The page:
Tag: Disorderly Notions

Wanderlust

posted by – 07/23/13 @ 3:44pm

 

 

Wanderlust: |ˈwändərˌləst| noun, a strong desire to travel.

The term bonds Patricia Bellan- Gillen’s “Disorderly Notions” to the upcoming fashion seen in fall 2013 collections. Designers and our featured artist use hues of magenta and aqua to carry us into the fall, not letting us forget the majestic shades that summer leaves behind. The upcoming season also holds onto patterns of rich flora, much like the captivating environment Patricia Bellan- Gillen presents in her over-life-size pieces. The spirit of travel along with the ability to recall a memorable place are crucial to Bellan- Gillen’s show. Wanderlust inspires an affection to continually move. However, with each journey, a time of recollection and an awareness to such memories allows each “wanderluster” to create their own ideas of what is before them. Wilderness and travel inspire fashion, much like Bellan- Gillen’s attraction to adventure and the great outdoors. This lifestyle trend combines modern functionality with traditional fashion styles.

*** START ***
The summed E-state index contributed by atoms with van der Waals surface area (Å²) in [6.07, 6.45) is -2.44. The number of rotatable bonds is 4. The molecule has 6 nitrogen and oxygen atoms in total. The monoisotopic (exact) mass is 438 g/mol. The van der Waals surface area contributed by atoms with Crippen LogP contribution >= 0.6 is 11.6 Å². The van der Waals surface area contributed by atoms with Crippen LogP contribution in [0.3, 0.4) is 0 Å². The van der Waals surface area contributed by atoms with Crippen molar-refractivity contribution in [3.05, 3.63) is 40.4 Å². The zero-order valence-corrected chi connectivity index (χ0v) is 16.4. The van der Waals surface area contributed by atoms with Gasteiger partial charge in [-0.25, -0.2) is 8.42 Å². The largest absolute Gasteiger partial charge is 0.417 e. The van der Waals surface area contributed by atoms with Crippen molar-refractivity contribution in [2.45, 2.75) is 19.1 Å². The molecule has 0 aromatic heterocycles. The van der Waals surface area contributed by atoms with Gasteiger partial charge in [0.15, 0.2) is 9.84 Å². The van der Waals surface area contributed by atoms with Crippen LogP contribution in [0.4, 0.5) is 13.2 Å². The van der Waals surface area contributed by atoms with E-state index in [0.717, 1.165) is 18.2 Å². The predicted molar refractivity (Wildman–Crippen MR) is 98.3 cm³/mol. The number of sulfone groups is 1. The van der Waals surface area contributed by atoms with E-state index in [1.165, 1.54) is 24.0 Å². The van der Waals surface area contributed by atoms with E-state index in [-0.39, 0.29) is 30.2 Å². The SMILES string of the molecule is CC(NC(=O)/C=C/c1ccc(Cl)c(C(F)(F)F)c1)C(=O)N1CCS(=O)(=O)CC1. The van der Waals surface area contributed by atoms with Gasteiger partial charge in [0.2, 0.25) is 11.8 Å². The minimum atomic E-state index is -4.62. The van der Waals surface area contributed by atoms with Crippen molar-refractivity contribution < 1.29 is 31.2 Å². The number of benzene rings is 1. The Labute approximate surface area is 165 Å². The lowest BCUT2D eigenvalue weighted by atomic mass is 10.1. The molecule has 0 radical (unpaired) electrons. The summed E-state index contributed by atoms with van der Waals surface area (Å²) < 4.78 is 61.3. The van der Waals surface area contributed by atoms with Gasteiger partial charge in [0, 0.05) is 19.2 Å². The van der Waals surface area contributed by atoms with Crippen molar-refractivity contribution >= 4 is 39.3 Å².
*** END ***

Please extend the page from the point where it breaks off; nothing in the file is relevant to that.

“Somewhere in the Brain”

posted by – 07/16/13 @ 2:13pm

Artists, critics, curators, gallerists, auctioneers, and collectors analyze contemporary art to bring forth its relevance and expose its fundamental nature, such as the medium or symbolism. On the other hand, the general public’s reaction to contemporary art provides a socially conscious response that incorporates contemporaneity with time, place, and ethics. Both viewers engage, but which is the “right” way to perceive contemporary art?

Patricia Bellan- Gillen’s “Disorderly Notions,” on display now here at Tinney Contemporary, employs the art of perception itself. The artist relies on all viewers to narrate her works, pulling from their own anecdotal memories. I overheard many art crawlers at the July Art Crawl ask, “what does this mean?” or “why does she use this specific motif?” The analytical essay spelling out the symbolic truths and answering such fundamental questions does not exist in this case.

“Somewhere in the brain” begins the artist’s exhibition write-up, enhancing the elusive and ambiguous scenes. The scale of Patricia Bellan- Gillen’s work demands attention and her use of mixed media compliment the multi-layered function of her work.

I recently read, “Any art that relies on an essay to explain it is not art,” holding true to Patricia’s theory of thriving on the inexplicable, the intuitive, and the enigmatic. The artist calls welcomes such provocation and puzzlement, placing trust in the viewer to simply react. Therefore, it is fitting that “Disorderly Notions” will remain on display for the August Art Crawl, inviting all contemporaries to not ask, but tell.